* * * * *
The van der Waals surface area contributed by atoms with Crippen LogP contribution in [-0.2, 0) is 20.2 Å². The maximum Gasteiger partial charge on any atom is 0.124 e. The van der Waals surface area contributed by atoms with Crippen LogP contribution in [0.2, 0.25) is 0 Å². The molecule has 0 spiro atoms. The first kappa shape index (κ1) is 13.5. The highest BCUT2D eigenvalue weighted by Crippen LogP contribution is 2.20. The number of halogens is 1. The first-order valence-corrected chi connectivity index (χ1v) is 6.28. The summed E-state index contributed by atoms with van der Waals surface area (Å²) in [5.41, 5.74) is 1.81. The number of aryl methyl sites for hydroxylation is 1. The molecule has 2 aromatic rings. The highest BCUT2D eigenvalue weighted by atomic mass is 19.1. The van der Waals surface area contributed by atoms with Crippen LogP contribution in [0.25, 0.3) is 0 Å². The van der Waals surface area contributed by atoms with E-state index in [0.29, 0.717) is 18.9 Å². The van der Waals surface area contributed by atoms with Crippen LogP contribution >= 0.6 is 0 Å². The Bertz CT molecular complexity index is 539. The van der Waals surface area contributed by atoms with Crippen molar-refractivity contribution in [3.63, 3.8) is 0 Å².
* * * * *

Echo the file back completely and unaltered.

The van der Waals surface area contributed by atoms with Crippen LogP contribution in [-0.2, 0) is 20.2 Å². The maximum Gasteiger partial charge on any atom is 0.124 e. The van der Waals surface area contributed by atoms with Crippen LogP contribution in [0.2, 0.25) is 0 Å². The molecule has 0 spiro atoms. The first kappa shape index (κ1) is 13.5. The highest BCUT2D eigenvalue weighted by Crippen LogP contribution is 2.20. The number of halogens is 1. The first-order valence-corrected chi connectivity index (χ1v) is 6.28. The summed E-state index contributed by atoms with van der Waals surface area (Å²) in [5.41, 5.74) is 1.81. The number of aryl methyl sites for hydroxylation is 1. The molecule has 2 aromatic rings. The highest BCUT2D eigenvalue weighted by atomic mass is 19.1. The van der Waals surface area contributed by atoms with Crippen LogP contribution in [0.25, 0.3) is 0 Å². The van der Waals surface area contributed by atoms with E-state index in [0.29, 0.717) is 18.9 Å². The van der Waals surface area contributed by atoms with Crippen LogP contribution >= 0.6 is 0 Å². The Bertz CT molecular complexity index is 539. The van der Waals surface area contributed by atoms with Crippen molar-refractivity contribution in [3.63, 3.8) is 0 Å².